Last week I had a heart to heart conversation with a lad who had been an observer at a social interaction where one boy had been more than verbally aggressive with another. When I asked the student if he could replay the tape of what had happened, he quickly admitted, “One guy was just chirping another, and I thought it was funny…”) After describing the incident, he readily admitted that he had completely misread the situation.
“My radar was off. I didn’t know that the other guy wasn’t really laughing at what was going on. I was like that bystander you talked about when you were talking about ‘The Prodigal Son.’” (I confess he may have been playing me, but I appreciated his effort anyway. Did he walk out of my office and tell a friend, “I used the ol’ Rembrandt defence. It worked like a charm!”)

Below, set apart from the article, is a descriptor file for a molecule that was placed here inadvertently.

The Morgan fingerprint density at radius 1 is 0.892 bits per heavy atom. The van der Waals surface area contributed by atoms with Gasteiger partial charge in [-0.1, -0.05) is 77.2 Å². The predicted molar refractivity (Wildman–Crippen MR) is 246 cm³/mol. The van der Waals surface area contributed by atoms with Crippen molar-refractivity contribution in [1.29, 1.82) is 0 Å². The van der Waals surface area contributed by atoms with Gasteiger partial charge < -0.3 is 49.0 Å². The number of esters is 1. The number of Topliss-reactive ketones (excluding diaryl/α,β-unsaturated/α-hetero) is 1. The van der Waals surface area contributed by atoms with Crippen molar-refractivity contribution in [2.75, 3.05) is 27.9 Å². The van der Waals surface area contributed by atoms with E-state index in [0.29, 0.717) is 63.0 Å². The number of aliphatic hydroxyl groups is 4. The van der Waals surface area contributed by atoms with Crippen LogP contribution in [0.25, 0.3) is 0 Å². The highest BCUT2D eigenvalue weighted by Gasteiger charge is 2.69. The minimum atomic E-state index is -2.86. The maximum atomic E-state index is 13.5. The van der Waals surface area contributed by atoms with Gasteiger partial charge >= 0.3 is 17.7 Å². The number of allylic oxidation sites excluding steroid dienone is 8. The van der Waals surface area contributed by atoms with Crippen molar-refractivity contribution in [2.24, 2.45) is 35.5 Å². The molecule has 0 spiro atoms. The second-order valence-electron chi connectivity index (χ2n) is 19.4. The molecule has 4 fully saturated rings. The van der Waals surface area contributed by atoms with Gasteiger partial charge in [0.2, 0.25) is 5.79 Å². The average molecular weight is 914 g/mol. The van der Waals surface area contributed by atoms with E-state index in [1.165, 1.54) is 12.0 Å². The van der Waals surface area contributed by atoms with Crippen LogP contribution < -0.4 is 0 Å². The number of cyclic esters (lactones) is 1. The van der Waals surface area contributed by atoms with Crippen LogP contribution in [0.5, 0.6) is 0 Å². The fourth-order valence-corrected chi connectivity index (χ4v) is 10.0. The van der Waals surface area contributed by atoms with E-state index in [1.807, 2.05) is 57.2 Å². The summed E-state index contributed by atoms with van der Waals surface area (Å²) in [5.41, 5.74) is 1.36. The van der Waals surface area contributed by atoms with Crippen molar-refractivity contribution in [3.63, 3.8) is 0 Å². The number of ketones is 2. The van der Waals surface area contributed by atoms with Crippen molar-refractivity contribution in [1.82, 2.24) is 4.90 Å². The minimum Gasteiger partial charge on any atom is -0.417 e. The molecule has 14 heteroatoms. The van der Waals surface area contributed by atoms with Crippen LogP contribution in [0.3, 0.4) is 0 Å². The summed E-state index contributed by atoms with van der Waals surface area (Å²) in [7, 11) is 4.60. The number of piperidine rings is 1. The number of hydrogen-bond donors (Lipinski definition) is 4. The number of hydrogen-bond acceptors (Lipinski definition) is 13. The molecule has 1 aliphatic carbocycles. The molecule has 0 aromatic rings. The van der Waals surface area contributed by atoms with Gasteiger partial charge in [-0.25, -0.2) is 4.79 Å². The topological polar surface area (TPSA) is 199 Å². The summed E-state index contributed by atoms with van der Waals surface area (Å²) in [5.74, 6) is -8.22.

These kinds of social scenes, when one student sees something going wrong but can’t quite find the courage to intervene, are not all that unusual during adolescents. (And often times beyond adolescence!)
Just a few days before the General Petraeus scandal blew up, I was fortunate enough to spend some time at West Point, because I had heard of their impressive leadership development program.
I learned a lot during my West Point visit, but one thing in particular has stayed with me. When I described the typical adolescent dilemma to one West Point soldier, he offered this suggestion: “All you need to do, when you know something needs to be done is this: You just step in and say, ‘That’s not who we are.’ That is all you need to say.”